Javascript IDE Review

…a look at refactoring, intellisense, navigability, and usability.


As agile software development becomes more commonplace, it becomes more and more essential that the tools we use allow us to develop software in a fast and flexible fashion. Particularly important is refactoring. Being able to refactor is what allows us to respond to change, and makes our code evolve over time.

For the last year I have been using Javascript for a project. After 10 years of Java it has been a pretty hellish ride for the first few months, but things have improved once I learned how much a good IDE can take the pain away. Javascript’s dynamic nature will never allow for smooth refactoring like Java in Eclipse, but looking at modern IDEs it is possible to get at least SOME intellisense and refactoring support.

Having an IDE that understands the language you are developing in allows project wide changes, as it can offer a layer of control like the Eclipse platform does for Java developement. A Javascript IDE should understand Javascript. Ideally a Javascript IDE should also understand JSDoc which can also offer type checking.

I set up a list of criteria below, and ran these criteria against four Javascript IDEs that I would consider the Javascript IDE main players.

Object Rename  If I rename the method methodXYZ in the method test in the below example, it should not affect the method in ObjectA.
Javascript File Rename If I rename a javascript file, then I want the rename to also be carried through to my HTML index file. Ie. The IDE has to know of the relationship between the index.html file and the javascript files in the project.
Rename var or param Can I rename local variable or parameters in the scope of a method?
Intelligent Intellisense Entering a ‘dot’ will bring up a pop up list of methods.If I type ‘.’ After declaring ‘v’ in the example below :

Then I want my IDE to intelligently know that methodB is an available method of v because v is an ObjectB object.
Create Method Hint If I type in a method that does not yet exist, I want a graphical hint or shortcut to allow the quick creation of a method stub (offering perhaps various options for scope).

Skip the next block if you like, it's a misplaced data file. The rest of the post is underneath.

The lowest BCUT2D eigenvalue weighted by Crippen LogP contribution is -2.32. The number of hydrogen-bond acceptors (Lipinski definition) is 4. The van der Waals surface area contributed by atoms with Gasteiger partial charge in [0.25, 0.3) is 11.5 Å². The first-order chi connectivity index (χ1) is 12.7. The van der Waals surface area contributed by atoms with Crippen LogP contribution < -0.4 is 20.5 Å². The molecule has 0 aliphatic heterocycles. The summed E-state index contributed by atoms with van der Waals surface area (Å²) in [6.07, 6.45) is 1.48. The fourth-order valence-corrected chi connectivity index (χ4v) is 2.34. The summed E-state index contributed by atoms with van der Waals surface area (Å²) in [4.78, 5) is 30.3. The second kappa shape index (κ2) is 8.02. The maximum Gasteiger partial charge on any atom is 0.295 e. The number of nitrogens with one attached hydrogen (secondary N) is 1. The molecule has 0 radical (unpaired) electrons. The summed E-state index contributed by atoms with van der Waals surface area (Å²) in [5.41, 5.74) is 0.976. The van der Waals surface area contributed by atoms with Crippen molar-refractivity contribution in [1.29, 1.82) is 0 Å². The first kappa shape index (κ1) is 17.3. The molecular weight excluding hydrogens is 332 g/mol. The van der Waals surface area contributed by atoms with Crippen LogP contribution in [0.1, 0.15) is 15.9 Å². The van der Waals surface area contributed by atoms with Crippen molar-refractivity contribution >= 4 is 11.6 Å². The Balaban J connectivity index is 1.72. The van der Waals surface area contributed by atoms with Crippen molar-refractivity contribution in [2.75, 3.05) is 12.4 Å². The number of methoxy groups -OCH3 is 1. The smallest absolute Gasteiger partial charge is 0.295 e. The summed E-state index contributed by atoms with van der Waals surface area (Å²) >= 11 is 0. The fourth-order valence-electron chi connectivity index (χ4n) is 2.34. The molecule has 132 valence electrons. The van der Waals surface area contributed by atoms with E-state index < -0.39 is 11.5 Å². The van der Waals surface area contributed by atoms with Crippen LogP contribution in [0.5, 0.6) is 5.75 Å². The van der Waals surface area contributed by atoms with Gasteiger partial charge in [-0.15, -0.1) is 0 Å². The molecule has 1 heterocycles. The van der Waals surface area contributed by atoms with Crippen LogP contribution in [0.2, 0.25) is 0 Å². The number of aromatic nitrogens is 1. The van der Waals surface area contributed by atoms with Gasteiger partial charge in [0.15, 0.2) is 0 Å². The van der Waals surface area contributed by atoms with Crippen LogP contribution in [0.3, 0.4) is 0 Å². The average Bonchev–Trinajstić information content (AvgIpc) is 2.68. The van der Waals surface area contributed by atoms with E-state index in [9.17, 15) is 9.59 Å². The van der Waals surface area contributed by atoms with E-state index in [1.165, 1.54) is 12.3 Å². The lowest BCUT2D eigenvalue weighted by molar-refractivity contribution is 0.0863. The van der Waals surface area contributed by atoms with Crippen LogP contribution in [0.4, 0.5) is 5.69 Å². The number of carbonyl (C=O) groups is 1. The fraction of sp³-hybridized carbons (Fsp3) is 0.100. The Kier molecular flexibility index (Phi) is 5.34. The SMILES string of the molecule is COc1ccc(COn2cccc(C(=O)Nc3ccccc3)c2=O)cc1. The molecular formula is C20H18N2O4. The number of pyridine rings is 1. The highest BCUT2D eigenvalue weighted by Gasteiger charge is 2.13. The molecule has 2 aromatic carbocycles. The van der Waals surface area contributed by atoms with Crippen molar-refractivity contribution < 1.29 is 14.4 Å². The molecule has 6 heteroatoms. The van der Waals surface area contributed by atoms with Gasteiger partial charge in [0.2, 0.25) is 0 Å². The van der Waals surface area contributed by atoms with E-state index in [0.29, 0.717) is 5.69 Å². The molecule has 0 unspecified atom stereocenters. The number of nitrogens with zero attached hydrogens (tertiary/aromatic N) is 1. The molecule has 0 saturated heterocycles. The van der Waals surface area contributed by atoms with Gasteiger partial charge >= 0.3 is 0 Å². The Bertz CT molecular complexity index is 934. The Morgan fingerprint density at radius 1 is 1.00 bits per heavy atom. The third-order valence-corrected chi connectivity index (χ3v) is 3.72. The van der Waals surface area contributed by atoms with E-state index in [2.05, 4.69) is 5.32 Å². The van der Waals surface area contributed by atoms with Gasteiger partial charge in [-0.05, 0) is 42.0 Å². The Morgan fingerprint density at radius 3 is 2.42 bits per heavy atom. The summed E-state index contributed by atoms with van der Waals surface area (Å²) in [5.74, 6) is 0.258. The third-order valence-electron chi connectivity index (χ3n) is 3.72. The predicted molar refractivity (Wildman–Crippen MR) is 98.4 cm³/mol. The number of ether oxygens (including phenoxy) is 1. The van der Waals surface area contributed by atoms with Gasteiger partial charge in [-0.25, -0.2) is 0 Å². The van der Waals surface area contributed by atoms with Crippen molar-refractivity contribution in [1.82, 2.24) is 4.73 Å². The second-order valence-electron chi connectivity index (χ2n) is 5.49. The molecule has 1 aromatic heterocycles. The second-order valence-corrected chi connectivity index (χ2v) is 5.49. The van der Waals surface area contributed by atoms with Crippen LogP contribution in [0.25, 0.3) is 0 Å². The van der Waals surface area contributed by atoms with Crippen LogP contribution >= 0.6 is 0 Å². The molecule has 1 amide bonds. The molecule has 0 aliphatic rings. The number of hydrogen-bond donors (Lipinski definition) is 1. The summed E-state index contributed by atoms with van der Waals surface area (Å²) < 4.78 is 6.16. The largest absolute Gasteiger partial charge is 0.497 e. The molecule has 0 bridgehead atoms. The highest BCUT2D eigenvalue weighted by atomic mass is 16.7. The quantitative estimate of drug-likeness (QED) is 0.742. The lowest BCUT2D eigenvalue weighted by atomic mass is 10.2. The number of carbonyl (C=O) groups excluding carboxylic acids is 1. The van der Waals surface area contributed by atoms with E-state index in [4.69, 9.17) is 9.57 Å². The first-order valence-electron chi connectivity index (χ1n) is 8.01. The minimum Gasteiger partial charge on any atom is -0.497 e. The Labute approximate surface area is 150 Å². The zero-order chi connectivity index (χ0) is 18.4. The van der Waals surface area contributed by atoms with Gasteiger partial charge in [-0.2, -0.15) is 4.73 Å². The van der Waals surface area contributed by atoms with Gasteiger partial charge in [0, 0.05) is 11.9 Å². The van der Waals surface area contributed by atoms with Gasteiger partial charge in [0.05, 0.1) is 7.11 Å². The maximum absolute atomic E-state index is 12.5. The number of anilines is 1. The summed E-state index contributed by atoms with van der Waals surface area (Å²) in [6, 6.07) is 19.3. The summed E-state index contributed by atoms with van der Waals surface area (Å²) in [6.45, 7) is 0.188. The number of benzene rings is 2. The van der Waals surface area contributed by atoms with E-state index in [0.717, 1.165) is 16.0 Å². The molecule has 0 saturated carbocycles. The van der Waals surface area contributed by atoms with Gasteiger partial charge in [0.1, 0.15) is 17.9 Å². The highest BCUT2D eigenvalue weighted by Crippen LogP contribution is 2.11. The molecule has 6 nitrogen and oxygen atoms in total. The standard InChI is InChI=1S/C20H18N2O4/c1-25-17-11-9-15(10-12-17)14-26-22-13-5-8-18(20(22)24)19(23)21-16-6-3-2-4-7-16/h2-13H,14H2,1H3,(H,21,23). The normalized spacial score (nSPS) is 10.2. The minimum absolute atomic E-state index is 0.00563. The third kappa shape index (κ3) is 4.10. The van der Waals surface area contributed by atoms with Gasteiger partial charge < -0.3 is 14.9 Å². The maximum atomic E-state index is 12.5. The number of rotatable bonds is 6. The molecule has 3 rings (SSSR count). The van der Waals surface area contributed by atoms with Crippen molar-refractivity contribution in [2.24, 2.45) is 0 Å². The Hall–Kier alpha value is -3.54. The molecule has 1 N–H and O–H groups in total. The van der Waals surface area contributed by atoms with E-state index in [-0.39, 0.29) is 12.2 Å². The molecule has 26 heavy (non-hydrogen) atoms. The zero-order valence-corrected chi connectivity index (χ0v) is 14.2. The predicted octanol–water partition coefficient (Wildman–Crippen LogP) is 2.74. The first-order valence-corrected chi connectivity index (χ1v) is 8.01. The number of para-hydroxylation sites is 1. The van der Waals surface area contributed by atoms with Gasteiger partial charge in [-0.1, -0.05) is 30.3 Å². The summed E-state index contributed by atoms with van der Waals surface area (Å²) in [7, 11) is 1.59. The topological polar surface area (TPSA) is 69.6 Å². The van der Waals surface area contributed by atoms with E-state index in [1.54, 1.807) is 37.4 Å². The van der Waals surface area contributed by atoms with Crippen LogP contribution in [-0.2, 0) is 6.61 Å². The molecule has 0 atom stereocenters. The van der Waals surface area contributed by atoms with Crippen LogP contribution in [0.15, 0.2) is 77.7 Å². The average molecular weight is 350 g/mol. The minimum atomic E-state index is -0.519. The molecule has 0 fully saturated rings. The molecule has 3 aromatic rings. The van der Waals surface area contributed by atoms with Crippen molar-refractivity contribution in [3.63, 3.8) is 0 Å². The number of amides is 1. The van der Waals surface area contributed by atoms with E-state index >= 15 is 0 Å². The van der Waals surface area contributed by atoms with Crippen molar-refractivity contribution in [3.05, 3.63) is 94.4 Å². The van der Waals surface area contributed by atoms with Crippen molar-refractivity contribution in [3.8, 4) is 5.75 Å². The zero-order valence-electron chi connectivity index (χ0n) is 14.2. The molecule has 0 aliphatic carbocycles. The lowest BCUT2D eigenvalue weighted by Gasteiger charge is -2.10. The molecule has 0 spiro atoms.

Unreachable Code Example

I want my IDE to highlight or underline unsed code in some way to make it stand out.
jQuery intellisense Whenever I press ‘.’ In this scenario :

I want to have a list of all JQuery methods.
Code Navigation
Method Step Into I want my IDE to know how to navigate to the methodXYZ in ObjectA, through the use of a function key or short cut key.

This should also work across javascript files.
Var Step Into In the case of a simple locally scoped variable When doing the ‘step into’, I want my cursor to move to the line of the ‘var’ assignment.In the case of a variable defined with this. The Step Into should be as intelligent as possible, and try to determine where it first has been defined/instantiated.Ideally all instances of the variable should be clearly highlighted.
Find Usages I want my IDE to know how to find usages of an object or method across the whole project.In Eclipse CTRL-SHIFT-G is used to fine Java methods. A list is brought up showing where this object is being used across the project or projects. Something similar should also be possible in Javascript. Although Javascripts dynamic nature prevents this from being perfect, some basic string matching across the whole project should be at least offered.
JSDoc Does the IDE support JSDoc to some degree?
JSDoc Type Checking Is it possible to do Type Checking by using JSDoc or perhaps another means? Can the IDE perform some basic error checking before sending the code to runtime?For example in the below example the call of methodXYZ in test is wrong because it is expecting an object of ‘type’ ObjectA through JSDoc markup. Can the IDE visually underline or highlight these errors in code?
Method Encapsulation and JSDoc Using the JSDoc @private annotation, is it possible to hide methods?Does intellisense then hide the method? Or at least indicate that it should treated as private?

These are the results :


Aptana 3.4.2


Visual Studio

Object Rename Yes. But sometimes it doesn’t understand the context and does a string replace. No Yes.Weirdly does not allow a rename from the menu. No
Javascript File Rename Yes. No Yes. No
Rename var or param Yes. No. Seems to lack any refactoring capabilities. yes No
Intelligent Intellisense Yes No. Only shows methods from javascript Function and Object object Yes Yes.
Create Method Hint Webstorm :Creates in method or globally in file. Cant figure out type. No No. Offers ‘Surround with function’ which is almost as good. No
Unreachable Code Yes. Underlines in gray with tooltip No No. No.